Presyncope

Jump to: navigation, search

WikiDoc Resources for Presyncope

Articles

Most recent articles on Presyncope

Most cited articles on Presyncope

Review articles on Presyncope

Articles on Presyncope in N Eng J Med, Lancet, BMJ

Media

Powerpoint slides on Presyncope

Images of Presyncope

Photos of Presyncope

Podcasts & MP3s on Presyncope

Videos on Presyncope

Evidence Based Medicine

Cochrane Collaboration on Presyncope

Bandolier on Presyncope

TRIP on Presyncope

Clinical Trials

Ongoing Trials on Presyncope at Clinical Trials.gov

Trial results on Presyncope

Clinical Trials on Presyncope at Google

Guidelines / Policies / Govt

US National Guidelines Clearinghouse on Presyncope

NICE Guidance on Presyncope

NHS PRODIGY Guidance

FDA on Presyncope

CDC on Presyncope

Books

Books on Presyncope

News

Presyncope in the news

Be alerted to news on Presyncope

News trends on Presyncope

Commentary

Blogs on Presyncope

Definitions

Definitions of Presyncope

Patient Resources / Community

Patient resources on Presyncope

Discussion groups on Presyncope

Patient Handouts on Presyncope

Directions to Hospitals Treating Presyncope

Risk calculators and risk factors for Presyncope

Healthcare Provider Resources

Symptoms of Presyncope

Causes & Risk Factors for Presyncope

Diagnostic studies for Presyncope

Treatment of Presyncope

Continuing Medical Education (CME)

CME Programs on Presyncope

International

Presyncope en Espanol

Presyncope en Francais

Business

Presyncope in the Marketplace

Patents on Presyncope

Experimental / Informatics

List of terms related to Presyncope

Editor-In-Chief: C. Michael Gibson, M.S., M.D. [1]; Associate Editor(s)-in-Chief: Vendhan Ramanujam M.B.B.S [2]

Synonyms and Keywords: Faintness; generalized weakness; lightheadedness; near blackout; near fainting; near syncope

Overview

Presyncope is a state consisting of lightheadedness,[1] muscular weakness, and feeling faint (as opposed to a syncope, which is actually fainting). Pre-syncope is most often cardiovascular in etiology. In many patients, lightheadedness is a symptom of orthostatic hypotension. Orthostatic hypotension occurs when blood pressure drops significantly when the patient stands from a supine or sitting position. If loss of consciousness occurs in this situation, it is termed syncope. Presyncope is frequently reported in patients with forms of Dysautonomia such as the Postural Tachycardia Syndrome. According to McGraw-Hill Concise Dictionary of Modern Medicine © 2002, presyncope is "An episode of near-fainting which may include lightheadedness, dizziness, severe weakness, blurred vision, which may precede a syncopal episode."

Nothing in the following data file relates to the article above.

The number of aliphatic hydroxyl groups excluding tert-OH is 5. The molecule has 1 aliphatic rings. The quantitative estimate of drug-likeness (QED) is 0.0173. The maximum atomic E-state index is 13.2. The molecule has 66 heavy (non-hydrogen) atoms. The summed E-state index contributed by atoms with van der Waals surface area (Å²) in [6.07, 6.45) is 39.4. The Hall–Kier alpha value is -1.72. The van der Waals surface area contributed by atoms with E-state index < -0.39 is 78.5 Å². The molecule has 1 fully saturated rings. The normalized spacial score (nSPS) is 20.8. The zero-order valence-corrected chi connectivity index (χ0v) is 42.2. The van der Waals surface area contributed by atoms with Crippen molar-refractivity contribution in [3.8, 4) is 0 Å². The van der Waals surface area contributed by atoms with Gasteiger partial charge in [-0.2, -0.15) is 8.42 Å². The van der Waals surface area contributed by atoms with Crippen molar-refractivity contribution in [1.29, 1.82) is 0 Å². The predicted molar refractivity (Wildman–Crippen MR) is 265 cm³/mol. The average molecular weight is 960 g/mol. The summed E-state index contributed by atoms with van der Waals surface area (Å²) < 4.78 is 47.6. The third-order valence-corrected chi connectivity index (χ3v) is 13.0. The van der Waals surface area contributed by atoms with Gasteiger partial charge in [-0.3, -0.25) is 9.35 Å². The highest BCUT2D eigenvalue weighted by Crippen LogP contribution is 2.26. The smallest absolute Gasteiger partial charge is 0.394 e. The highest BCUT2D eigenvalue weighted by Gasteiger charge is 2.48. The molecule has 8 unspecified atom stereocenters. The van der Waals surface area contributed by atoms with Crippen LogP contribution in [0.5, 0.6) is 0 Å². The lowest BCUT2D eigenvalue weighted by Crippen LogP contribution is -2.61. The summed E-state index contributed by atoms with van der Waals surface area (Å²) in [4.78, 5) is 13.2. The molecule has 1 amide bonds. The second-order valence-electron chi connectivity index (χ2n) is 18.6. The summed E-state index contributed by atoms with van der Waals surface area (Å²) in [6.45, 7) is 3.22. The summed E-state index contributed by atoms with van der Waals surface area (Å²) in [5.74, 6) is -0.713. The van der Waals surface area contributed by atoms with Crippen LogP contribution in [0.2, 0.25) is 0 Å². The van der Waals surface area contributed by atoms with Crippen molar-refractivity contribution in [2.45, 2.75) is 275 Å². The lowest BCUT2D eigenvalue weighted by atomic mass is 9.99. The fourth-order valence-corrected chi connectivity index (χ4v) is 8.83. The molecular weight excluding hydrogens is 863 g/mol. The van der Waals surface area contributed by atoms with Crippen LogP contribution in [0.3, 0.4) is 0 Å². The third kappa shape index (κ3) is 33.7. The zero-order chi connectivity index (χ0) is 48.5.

Causes

Life-Threatening Causes

Life-threatening causes include conditions which may result in death or permanent disability within 24 hours if left untreated.

Common Causes

Causes by Organ System

Cardiovascular Acute coronary syndrome, acute myocardial infarction, acute myocarditis, Adams-Stokes syndrome, anomalous origins of coronary arteries, aortic aneurysm, aortic dissection, aortic stenosis, arrhythmogenic right ventricular dysplasia, atrial myxoma, atrioventricular block, AV nodal reentrant tachycardia, bifascicular block, bradyarrhythmia, brugada syndrome, cardiac tamponade, catecholaminergic polymorphic ventricular tachycardia, channelopathy, complete atrioventricular block, dehydration, dilated cardiomyopathy, epsilon wave, hemorrhage, hypertrophic cardiomyopathy, hypotension, Jervell and Lange-Nielsen syndrome, long QT syndrome, mitral stenosis, orthostatic hypotension, paroxysmal ventricular tachycardia, persistent atrial flutter, preexcitation syndrome, prolonged corrected QT interval, pulmonic stenosis, retroperitoneal hemorrhage, ruptured abdominal aortic aneurysm, saddle embolus, second degree AV block, short corrected QT interval, short QT syndrome, sick sinus syndrome, significant sinus pause, subclavian steal syndrome, supraventricular tachyarrhythmia, third degree heart block, ventricular arrhythmia, ventricular tachycardia, Wolff-Parkinson-White syndrome